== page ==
thin, dark-bearded sea-lawyer, with a list to
starboard. I will say-he was a thorough sailor,
and know his business as well as any man in
the brig. But he was always grumbling and
growling, and ever since wc came to be put on
short allowance his grumbling and growling
grew worse and worse.
"None of tho men liked Clarke. Ho was
always trying to stir up a mutiny about some
thing or other, and the first day we were put
on short allowance, when it was his watch
below, I heard him say :
"'What I want to know, men, is this: Hero
we are, sticking by this brig out in the West
ern Ocean, and now we're cut down to half
victuals. Are tho owners going to make up to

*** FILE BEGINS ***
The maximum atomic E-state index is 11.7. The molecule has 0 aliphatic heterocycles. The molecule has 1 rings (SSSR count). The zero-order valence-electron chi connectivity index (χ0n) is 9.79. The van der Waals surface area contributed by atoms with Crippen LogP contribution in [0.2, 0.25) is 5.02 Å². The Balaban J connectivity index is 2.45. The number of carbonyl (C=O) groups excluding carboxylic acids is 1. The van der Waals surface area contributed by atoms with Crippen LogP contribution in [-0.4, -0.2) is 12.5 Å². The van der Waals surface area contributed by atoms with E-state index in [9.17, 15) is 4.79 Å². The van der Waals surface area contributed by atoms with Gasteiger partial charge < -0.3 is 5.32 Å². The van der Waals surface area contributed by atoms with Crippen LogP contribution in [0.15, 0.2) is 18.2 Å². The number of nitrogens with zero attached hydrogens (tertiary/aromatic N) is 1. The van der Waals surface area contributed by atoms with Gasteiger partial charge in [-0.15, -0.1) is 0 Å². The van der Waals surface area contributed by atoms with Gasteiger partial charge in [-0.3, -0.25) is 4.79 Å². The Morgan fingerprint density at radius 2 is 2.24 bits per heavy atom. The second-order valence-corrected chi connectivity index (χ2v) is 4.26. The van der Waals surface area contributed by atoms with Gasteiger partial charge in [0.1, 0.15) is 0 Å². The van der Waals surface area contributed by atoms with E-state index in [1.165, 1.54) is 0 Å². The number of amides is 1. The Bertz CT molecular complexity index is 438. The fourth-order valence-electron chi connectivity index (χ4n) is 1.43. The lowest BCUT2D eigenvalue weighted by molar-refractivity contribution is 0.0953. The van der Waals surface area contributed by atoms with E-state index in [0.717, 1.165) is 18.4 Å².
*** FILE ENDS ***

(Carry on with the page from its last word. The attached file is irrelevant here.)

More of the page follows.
us for half starving us while navigating this
brig? When I'm aboard this brig my wages
arc running on, and why shouldn't my full
victuals bo running on also? '
" I'll tell you what it is, Clarke said one of
the men, with a grim laugh, it I wero you,
and didn't like my berth, I'd pack up my bag
and chest, and step ashore.'
"At this the other men laughed, and Clarko
knocked off, and said no more about the matter.
"But now that we hadn't a pound of beef or
a biscuit, and wero already weakened by ex-J
posure and short grub, Clarke spoke more
openly. He said:
" 'Hero we are now without a blessed mouth
ful of grub aboard ; and all this time since we
wero put on short victuals we've been saving
tho owner ninepence a day each man. The
cargo and the ship are insured, and if wo don't
live to get ashore the owner will have all the
value of the brig from tho insurance people,
and all tho wages too except those who drew
on advance notes. Now I'm blowed if I'm go
ing to let tho bwnera'have all ray money, for I
got nothing on an advance note. I'm not one
of the sort that want to die. I want to livo,